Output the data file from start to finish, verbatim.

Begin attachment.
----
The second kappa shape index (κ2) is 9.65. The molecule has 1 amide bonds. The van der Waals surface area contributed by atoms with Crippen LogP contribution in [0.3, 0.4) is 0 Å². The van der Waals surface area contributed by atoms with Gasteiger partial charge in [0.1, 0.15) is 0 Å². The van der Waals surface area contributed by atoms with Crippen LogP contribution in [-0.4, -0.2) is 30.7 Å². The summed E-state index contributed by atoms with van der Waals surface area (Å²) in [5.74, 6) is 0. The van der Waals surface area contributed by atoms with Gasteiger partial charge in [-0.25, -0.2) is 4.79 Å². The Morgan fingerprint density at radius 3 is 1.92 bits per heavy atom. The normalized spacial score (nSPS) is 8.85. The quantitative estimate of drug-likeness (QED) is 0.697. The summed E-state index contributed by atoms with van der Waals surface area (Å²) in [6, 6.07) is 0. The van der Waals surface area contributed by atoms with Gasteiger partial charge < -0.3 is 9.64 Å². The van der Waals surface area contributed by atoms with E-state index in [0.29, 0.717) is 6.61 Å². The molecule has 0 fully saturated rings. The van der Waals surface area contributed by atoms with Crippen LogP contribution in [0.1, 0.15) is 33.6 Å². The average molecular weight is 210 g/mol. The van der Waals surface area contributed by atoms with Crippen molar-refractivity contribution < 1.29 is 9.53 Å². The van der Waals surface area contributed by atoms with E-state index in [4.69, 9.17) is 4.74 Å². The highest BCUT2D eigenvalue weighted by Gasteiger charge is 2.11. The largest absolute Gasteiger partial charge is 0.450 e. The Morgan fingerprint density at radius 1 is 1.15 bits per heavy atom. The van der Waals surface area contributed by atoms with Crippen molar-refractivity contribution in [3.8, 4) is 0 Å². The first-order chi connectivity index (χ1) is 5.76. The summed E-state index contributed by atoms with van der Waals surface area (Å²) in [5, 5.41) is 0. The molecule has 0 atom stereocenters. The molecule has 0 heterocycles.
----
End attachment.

The second kappa shape index (κ2) is 9.65. The molecule has 1 amide bonds. The van der Waals surface area contributed by atoms with Crippen LogP contribution in [0.3, 0.4) is 0 Å². The van der Waals surface area contributed by atoms with Gasteiger partial charge in [0.1, 0.15) is 0 Å². The van der Waals surface area contributed by atoms with Crippen LogP contribution in [-0.4, -0.2) is 30.7 Å². The summed E-state index contributed by atoms with van der Waals surface area (Å²) in [5.74, 6) is 0. The van der Waals surface area contributed by atoms with Gasteiger partial charge in [-0.25, -0.2) is 4.79 Å². The Morgan fingerprint density at radius 3 is 1.92 bits per heavy atom. The normalized spacial score (nSPS) is 8.85. The quantitative estimate of drug-likeness (QED) is 0.697. The summed E-state index contributed by atoms with van der Waals surface area (Å²) in [6, 6.07) is 0. The van der Waals surface area contributed by atoms with Gasteiger partial charge < -0.3 is 9.64 Å². The van der Waals surface area contributed by atoms with E-state index in [0.29, 0.717) is 6.61 Å². The molecule has 0 fully saturated rings. The van der Waals surface area contributed by atoms with Crippen LogP contribution in [0.1, 0.15) is 33.6 Å². The average molecular weight is 210 g/mol. The van der Waals surface area contributed by atoms with Crippen molar-refractivity contribution < 1.29 is 9.53 Å². The van der Waals surface area contributed by atoms with E-state index in [4.69, 9.17) is 4.74 Å². The highest BCUT2D eigenvalue weighted by Gasteiger charge is 2.11. The largest absolute Gasteiger partial charge is 0.450 e. The Morgan fingerprint density at radius 1 is 1.15 bits per heavy atom. The van der Waals surface area contributed by atoms with Crippen molar-refractivity contribution in [3.8, 4) is 0 Å². The first-order chi connectivity index (χ1) is 5.76. The summed E-state index contributed by atoms with van der Waals surface area (Å²) in [5, 5.41) is 0. The molecule has 0 atom stereocenters. The molecule has 0 heterocycles.